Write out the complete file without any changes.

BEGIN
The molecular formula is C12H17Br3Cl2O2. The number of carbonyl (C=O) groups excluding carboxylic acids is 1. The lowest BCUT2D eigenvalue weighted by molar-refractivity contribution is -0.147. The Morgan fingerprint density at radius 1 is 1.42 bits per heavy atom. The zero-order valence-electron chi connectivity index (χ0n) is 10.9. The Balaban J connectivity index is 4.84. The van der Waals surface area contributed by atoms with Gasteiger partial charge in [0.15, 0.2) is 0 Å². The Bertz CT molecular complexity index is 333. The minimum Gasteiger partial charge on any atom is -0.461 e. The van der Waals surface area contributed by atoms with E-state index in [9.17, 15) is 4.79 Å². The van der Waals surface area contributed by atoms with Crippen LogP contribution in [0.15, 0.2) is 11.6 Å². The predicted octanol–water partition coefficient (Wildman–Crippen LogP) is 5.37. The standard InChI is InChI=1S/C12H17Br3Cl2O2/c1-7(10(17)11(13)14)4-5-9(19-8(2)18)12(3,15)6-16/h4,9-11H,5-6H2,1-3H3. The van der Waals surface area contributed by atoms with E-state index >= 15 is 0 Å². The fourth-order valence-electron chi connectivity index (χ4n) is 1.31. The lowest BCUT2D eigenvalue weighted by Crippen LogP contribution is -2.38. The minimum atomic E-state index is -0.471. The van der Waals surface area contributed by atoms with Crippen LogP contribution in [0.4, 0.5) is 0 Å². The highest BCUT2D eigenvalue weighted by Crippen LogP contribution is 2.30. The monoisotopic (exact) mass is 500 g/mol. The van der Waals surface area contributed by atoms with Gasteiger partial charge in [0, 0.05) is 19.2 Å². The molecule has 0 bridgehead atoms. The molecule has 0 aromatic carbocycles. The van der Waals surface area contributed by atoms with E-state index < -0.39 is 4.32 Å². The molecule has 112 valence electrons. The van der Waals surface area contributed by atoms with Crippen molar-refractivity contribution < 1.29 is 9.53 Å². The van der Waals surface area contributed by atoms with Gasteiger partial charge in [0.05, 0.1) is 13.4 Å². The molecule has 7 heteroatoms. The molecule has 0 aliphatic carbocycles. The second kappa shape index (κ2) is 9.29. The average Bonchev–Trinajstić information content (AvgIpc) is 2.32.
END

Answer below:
The molecular formula is C12H17Br3Cl2O2. The number of carbonyl (C=O) groups excluding carboxylic acids is 1. The lowest BCUT2D eigenvalue weighted by molar-refractivity contribution is -0.147. The Morgan fingerprint density at radius 1 is 1.42 bits per heavy atom. The zero-order valence-electron chi connectivity index (χ0n) is 10.9. The Balaban J connectivity index is 4.84. The van der Waals surface area contributed by atoms with Gasteiger partial charge in [0.15, 0.2) is 0 Å². The Bertz CT molecular complexity index is 333. The minimum Gasteiger partial charge on any atom is -0.461 e. The van der Waals surface area contributed by atoms with E-state index in [9.17, 15) is 4.79 Å². The van der Waals surface area contributed by atoms with Crippen LogP contribution in [0.15, 0.2) is 11.6 Å². The predicted octanol–water partition coefficient (Wildman–Crippen LogP) is 5.37. The standard InChI is InChI=1S/C12H17Br3Cl2O2/c1-7(10(17)11(13)14)4-5-9(19-8(2)18)12(3,15)6-16/h4,9-11H,5-6H2,1-3H3. The van der Waals surface area contributed by atoms with E-state index >= 15 is 0 Å². The fourth-order valence-electron chi connectivity index (χ4n) is 1.31. The lowest BCUT2D eigenvalue weighted by Crippen LogP contribution is -2.38. The minimum atomic E-state index is -0.471. The van der Waals surface area contributed by atoms with Crippen LogP contribution in [0.4, 0.5) is 0 Å². The highest BCUT2D eigenvalue weighted by Crippen LogP contribution is 2.30. The monoisotopic (exact) mass is 500 g/mol. The van der Waals surface area contributed by atoms with Gasteiger partial charge in [0, 0.05) is 19.2 Å². The molecule has 0 bridgehead atoms. The molecule has 0 aromatic carbocycles. The van der Waals surface area contributed by atoms with E-state index < -0.39 is 4.32 Å². The molecule has 112 valence electrons. The van der Waals surface area contributed by atoms with Crippen molar-refractivity contribution < 1.29 is 9.53 Å². The van der Waals surface area contributed by atoms with Gasteiger partial charge in [0.05, 0.1) is 13.4 Å². The molecule has 7 heteroatoms. The molecule has 0 aliphatic carbocycles. The second kappa shape index (κ2) is 9.29. The average Bonchev–Trinajstić information content (AvgIpc) is 2.32.